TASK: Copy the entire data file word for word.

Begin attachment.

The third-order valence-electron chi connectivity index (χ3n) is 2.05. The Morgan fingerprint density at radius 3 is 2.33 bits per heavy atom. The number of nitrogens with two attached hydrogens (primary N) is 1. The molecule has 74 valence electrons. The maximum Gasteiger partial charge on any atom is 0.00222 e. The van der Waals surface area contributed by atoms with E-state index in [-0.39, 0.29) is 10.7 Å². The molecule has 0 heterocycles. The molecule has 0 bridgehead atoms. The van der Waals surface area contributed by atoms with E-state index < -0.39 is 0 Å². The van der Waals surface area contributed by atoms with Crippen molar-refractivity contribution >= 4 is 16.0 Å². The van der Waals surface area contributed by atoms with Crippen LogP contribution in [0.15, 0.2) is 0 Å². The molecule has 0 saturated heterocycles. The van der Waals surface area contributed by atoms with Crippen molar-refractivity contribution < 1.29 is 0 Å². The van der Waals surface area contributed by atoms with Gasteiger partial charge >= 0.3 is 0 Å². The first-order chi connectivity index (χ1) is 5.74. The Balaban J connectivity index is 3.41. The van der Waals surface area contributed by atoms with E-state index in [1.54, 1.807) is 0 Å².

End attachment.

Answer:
The third-order valence-electron chi connectivity index (χ3n) is 2.05. The Morgan fingerprint density at radius 3 is 2.33 bits per heavy atom. The number of nitrogens with two attached hydrogens (primary N) is 1. The molecule has 74 valence electrons. The maximum Gasteiger partial charge on any atom is 0.00222 e. The van der Waals surface area contributed by atoms with E-state index in [-0.39, 0.29) is 10.7 Å². The molecule has 0 heterocycles. The molecule has 0 bridgehead atoms. The van der Waals surface area contributed by atoms with E-state index < -0.39 is 0 Å². The van der Waals surface area contributed by atoms with Crippen molar-refractivity contribution >= 4 is 16.0 Å². The van der Waals surface area contributed by atoms with Crippen LogP contribution in [0.15, 0.2) is 0 Å². The molecule has 0 saturated heterocycles. The van der Waals surface area contributed by atoms with Crippen molar-refractivity contribution < 1.29 is 0 Å². The van der Waals surface area contributed by atoms with Gasteiger partial charge >= 0.3 is 0 Å². The first-order chi connectivity index (χ1) is 5.74. The Balaban J connectivity index is 3.41. The van der Waals surface area contributed by atoms with E-state index in [1.54, 1.807) is 0 Å².